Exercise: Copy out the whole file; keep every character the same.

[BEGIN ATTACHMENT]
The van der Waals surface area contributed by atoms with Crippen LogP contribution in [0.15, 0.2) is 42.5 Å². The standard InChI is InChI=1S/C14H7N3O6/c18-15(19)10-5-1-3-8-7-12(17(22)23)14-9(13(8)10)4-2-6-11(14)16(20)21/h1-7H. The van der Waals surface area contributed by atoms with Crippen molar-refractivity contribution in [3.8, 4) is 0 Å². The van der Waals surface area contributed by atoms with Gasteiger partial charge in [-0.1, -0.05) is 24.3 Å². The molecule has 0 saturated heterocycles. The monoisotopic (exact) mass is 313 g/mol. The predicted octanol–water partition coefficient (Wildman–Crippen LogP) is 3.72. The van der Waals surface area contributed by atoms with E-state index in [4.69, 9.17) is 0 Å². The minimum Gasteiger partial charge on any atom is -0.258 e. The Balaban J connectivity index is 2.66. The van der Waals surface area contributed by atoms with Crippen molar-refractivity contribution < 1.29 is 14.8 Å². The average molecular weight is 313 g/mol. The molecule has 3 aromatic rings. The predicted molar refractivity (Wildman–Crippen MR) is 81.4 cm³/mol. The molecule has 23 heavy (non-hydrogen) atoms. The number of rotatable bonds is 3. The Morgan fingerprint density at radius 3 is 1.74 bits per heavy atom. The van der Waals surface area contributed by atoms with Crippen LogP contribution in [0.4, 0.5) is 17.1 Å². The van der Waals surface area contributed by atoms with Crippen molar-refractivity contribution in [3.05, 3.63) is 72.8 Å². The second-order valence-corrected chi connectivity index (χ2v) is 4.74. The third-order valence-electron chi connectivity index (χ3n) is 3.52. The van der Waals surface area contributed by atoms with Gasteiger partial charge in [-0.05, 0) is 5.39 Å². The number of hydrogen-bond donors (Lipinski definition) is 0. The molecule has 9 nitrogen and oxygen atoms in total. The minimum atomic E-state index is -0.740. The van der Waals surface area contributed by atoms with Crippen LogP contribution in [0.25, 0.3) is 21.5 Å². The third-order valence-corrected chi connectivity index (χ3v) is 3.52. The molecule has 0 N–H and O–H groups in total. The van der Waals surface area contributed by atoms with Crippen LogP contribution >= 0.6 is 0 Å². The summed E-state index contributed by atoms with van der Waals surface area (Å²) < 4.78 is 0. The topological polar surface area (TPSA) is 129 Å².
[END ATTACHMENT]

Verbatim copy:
The van der Waals surface area contributed by atoms with Crippen LogP contribution in [0.15, 0.2) is 42.5 Å². The standard InChI is InChI=1S/C14H7N3O6/c18-15(19)10-5-1-3-8-7-12(17(22)23)14-9(13(8)10)4-2-6-11(14)16(20)21/h1-7H. The van der Waals surface area contributed by atoms with Crippen molar-refractivity contribution in [3.8, 4) is 0 Å². The van der Waals surface area contributed by atoms with Gasteiger partial charge in [-0.1, -0.05) is 24.3 Å². The molecule has 0 saturated heterocycles. The monoisotopic (exact) mass is 313 g/mol. The predicted octanol–water partition coefficient (Wildman–Crippen LogP) is 3.72. The van der Waals surface area contributed by atoms with E-state index in [4.69, 9.17) is 0 Å². The minimum Gasteiger partial charge on any atom is -0.258 e. The Balaban J connectivity index is 2.66. The van der Waals surface area contributed by atoms with Crippen molar-refractivity contribution < 1.29 is 14.8 Å². The average molecular weight is 313 g/mol. The molecule has 3 aromatic rings. The predicted molar refractivity (Wildman–Crippen MR) is 81.4 cm³/mol. The molecule has 23 heavy (non-hydrogen) atoms. The number of rotatable bonds is 3. The Morgan fingerprint density at radius 3 is 1.74 bits per heavy atom. The van der Waals surface area contributed by atoms with Crippen LogP contribution in [0.4, 0.5) is 17.1 Å². The van der Waals surface area contributed by atoms with Crippen molar-refractivity contribution in [3.05, 3.63) is 72.8 Å². The second-order valence-corrected chi connectivity index (χ2v) is 4.74. The third-order valence-electron chi connectivity index (χ3n) is 3.52. The van der Waals surface area contributed by atoms with Gasteiger partial charge in [-0.05, 0) is 5.39 Å². The number of hydrogen-bond donors (Lipinski definition) is 0. The molecule has 9 nitrogen and oxygen atoms in total. The minimum atomic E-state index is -0.740. The van der Waals surface area contributed by atoms with Crippen LogP contribution in [0.25, 0.3) is 21.5 Å². The third-order valence-corrected chi connectivity index (χ3v) is 3.52. The molecule has 0 N–H and O–H groups in total. The van der Waals surface area contributed by atoms with Crippen LogP contribution >= 0.6 is 0 Å². The summed E-state index contributed by atoms with van der Waals surface area (Å²) < 4.78 is 0. The topological polar surface area (TPSA) is 129 Å².